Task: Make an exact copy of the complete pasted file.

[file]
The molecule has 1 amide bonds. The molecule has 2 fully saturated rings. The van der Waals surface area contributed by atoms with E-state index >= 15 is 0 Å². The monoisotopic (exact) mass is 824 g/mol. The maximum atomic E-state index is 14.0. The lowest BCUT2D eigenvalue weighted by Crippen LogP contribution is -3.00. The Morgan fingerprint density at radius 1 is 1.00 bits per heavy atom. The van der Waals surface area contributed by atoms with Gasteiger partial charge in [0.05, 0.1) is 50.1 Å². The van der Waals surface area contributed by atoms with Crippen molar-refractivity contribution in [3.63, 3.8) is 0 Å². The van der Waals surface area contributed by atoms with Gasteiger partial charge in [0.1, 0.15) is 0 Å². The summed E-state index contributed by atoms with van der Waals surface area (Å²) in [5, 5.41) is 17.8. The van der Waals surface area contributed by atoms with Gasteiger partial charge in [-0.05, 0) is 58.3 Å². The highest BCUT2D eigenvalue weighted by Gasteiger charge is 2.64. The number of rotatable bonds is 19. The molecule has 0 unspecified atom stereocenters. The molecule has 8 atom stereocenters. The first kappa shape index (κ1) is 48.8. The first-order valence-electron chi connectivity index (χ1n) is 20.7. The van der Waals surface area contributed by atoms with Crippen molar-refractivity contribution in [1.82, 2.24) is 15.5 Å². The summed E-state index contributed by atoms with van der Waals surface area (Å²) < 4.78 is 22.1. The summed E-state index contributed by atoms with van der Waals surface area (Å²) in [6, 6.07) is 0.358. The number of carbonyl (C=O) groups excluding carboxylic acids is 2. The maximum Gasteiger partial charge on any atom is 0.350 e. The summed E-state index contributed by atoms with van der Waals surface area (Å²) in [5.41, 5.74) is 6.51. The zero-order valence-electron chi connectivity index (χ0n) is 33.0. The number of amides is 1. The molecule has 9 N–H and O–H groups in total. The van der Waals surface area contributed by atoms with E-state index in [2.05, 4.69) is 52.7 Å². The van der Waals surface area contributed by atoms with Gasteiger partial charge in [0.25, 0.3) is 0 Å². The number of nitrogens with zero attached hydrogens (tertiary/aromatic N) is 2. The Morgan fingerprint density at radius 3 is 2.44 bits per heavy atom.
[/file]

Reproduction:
The molecule has 1 amide bonds. The molecule has 2 fully saturated rings. The van der Waals surface area contributed by atoms with E-state index >= 15 is 0 Å². The monoisotopic (exact) mass is 824 g/mol. The maximum atomic E-state index is 14.0. The lowest BCUT2D eigenvalue weighted by Crippen LogP contribution is -3.00. The Morgan fingerprint density at radius 1 is 1.00 bits per heavy atom. The van der Waals surface area contributed by atoms with Gasteiger partial charge in [0.05, 0.1) is 50.1 Å². The van der Waals surface area contributed by atoms with Crippen molar-refractivity contribution in [3.63, 3.8) is 0 Å². The van der Waals surface area contributed by atoms with Gasteiger partial charge in [0.1, 0.15) is 0 Å². The summed E-state index contributed by atoms with van der Waals surface area (Å²) in [5, 5.41) is 17.8. The van der Waals surface area contributed by atoms with Gasteiger partial charge in [-0.05, 0) is 58.3 Å². The highest BCUT2D eigenvalue weighted by Gasteiger charge is 2.64. The number of rotatable bonds is 19. The molecule has 0 unspecified atom stereocenters. The molecule has 8 atom stereocenters. The first kappa shape index (κ1) is 48.8. The first-order valence-electron chi connectivity index (χ1n) is 20.7. The van der Waals surface area contributed by atoms with Crippen molar-refractivity contribution in [1.82, 2.24) is 15.5 Å². The summed E-state index contributed by atoms with van der Waals surface area (Å²) < 4.78 is 22.1. The summed E-state index contributed by atoms with van der Waals surface area (Å²) in [6, 6.07) is 0.358. The number of carbonyl (C=O) groups excluding carboxylic acids is 2. The maximum Gasteiger partial charge on any atom is 0.350 e. The summed E-state index contributed by atoms with van der Waals surface area (Å²) in [5.41, 5.74) is 6.51. The zero-order valence-electron chi connectivity index (χ0n) is 33.0. The number of amides is 1. The molecule has 9 N–H and O–H groups in total. The van der Waals surface area contributed by atoms with E-state index in [2.05, 4.69) is 52.7 Å². The van der Waals surface area contributed by atoms with Gasteiger partial charge in [0.25, 0.3) is 0 Å². The number of nitrogens with zero attached hydrogens (tertiary/aromatic N) is 2. The Morgan fingerprint density at radius 3 is 2.44 bits per heavy atom.